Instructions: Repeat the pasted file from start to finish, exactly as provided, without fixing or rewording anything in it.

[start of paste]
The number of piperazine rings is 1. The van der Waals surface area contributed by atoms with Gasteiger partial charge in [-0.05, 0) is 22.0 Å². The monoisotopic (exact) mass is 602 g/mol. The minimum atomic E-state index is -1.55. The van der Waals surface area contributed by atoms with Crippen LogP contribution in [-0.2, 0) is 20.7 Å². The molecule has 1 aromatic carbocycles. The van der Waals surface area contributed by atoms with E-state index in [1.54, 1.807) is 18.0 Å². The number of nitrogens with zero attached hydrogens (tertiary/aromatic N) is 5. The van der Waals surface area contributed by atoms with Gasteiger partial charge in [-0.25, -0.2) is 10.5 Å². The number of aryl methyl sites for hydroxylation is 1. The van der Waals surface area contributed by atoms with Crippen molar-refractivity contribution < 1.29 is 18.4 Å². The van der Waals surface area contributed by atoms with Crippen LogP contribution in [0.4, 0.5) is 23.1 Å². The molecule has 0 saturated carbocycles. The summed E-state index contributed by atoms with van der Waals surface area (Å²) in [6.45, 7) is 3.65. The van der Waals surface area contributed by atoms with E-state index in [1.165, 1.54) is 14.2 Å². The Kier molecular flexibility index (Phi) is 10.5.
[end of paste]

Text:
The number of piperazine rings is 1. The van der Waals surface area contributed by atoms with Gasteiger partial charge in [-0.05, 0) is 22.0 Å². The monoisotopic (exact) mass is 602 g/mol. The minimum atomic E-state index is -1.55. The van der Waals surface area contributed by atoms with Crippen LogP contribution in [-0.2, 0) is 20.7 Å². The molecule has 1 aromatic carbocycles. The van der Waals surface area contributed by atoms with E-state index in [1.54, 1.807) is 18.0 Å². The number of nitrogens with zero attached hydrogens (tertiary/aromatic N) is 5. The van der Waals surface area contributed by atoms with Gasteiger partial charge in [-0.25, -0.2) is 10.5 Å². The number of aryl methyl sites for hydroxylation is 1. The van der Waals surface area contributed by atoms with Crippen molar-refractivity contribution < 1.29 is 18.4 Å². The van der Waals surface area contributed by atoms with Crippen LogP contribution in [0.4, 0.5) is 23.1 Å². The molecule has 0 saturated carbocycles. The summed E-state index contributed by atoms with van der Waals surface area (Å²) in [6.45, 7) is 3.65. The van der Waals surface area contributed by atoms with E-state index in [1.165, 1.54) is 14.2 Å². The Kier molecular flexibility index (Phi) is 10.5.